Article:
Real debates illuminate issues. Presidential ‘debates’ debase them
The quality of presidential campaign debates in the modern era, low to begin with, has sunk to rock-bottom. Some of that has to do with the declining moral caliber of the candidates themselves. Ronald Reagan and Jimmy Carter were statesmen of unimpeachable rectitude compared with integrity-challenged sleazoids like Donald Trump and Hillary Clinton.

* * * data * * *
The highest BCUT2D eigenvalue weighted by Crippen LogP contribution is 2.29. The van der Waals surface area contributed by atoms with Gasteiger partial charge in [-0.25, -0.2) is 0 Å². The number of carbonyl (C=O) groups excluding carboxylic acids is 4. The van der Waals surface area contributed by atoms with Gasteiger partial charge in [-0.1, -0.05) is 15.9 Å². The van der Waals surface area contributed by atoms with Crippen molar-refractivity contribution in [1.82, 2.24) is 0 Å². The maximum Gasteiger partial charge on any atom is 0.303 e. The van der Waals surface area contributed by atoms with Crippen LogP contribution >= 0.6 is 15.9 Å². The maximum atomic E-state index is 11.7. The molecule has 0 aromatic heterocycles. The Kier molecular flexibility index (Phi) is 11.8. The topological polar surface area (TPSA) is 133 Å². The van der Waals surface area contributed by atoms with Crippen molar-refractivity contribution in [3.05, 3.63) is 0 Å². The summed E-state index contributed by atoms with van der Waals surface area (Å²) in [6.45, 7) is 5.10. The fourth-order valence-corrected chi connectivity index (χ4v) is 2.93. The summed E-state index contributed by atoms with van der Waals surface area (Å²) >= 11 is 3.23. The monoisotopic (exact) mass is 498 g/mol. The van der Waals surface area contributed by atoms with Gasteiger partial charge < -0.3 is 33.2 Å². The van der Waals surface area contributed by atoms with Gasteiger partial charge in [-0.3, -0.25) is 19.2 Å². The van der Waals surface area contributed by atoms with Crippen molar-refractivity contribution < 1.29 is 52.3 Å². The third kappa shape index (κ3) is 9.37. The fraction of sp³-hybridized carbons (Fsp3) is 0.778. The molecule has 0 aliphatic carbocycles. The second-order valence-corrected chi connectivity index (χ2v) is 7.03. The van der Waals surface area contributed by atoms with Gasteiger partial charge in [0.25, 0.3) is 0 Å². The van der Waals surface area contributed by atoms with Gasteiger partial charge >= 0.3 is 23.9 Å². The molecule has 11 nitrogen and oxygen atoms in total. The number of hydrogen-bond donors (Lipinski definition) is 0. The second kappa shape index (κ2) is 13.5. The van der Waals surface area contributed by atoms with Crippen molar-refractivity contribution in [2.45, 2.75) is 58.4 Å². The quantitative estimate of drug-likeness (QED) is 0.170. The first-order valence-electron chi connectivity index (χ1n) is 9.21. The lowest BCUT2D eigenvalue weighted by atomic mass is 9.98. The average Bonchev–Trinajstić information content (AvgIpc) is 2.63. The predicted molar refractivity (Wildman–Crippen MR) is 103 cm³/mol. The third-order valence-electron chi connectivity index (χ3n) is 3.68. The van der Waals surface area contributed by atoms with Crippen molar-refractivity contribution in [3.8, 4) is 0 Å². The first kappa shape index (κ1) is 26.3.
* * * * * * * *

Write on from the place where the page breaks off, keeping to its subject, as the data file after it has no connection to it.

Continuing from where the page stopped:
But the deeper problem is that presidential “debates” aren’t debates at all. They are designed to minimize any honest discussion of policy differences, and to maximize reliance on safe, scripted sound bites. With rules that allow only 60- or 90-second responses, shallowness is guaranteed. With candidates entitled to speak anytime someone mentions their name, personal attacks and counterattacks dominate the discussion. Instead of serving to advance the candidates’ ideas by allowing them to explain their differing approaches to important issues, the TV debates are crafted to prevent depth, nuance, and convincing argumentation.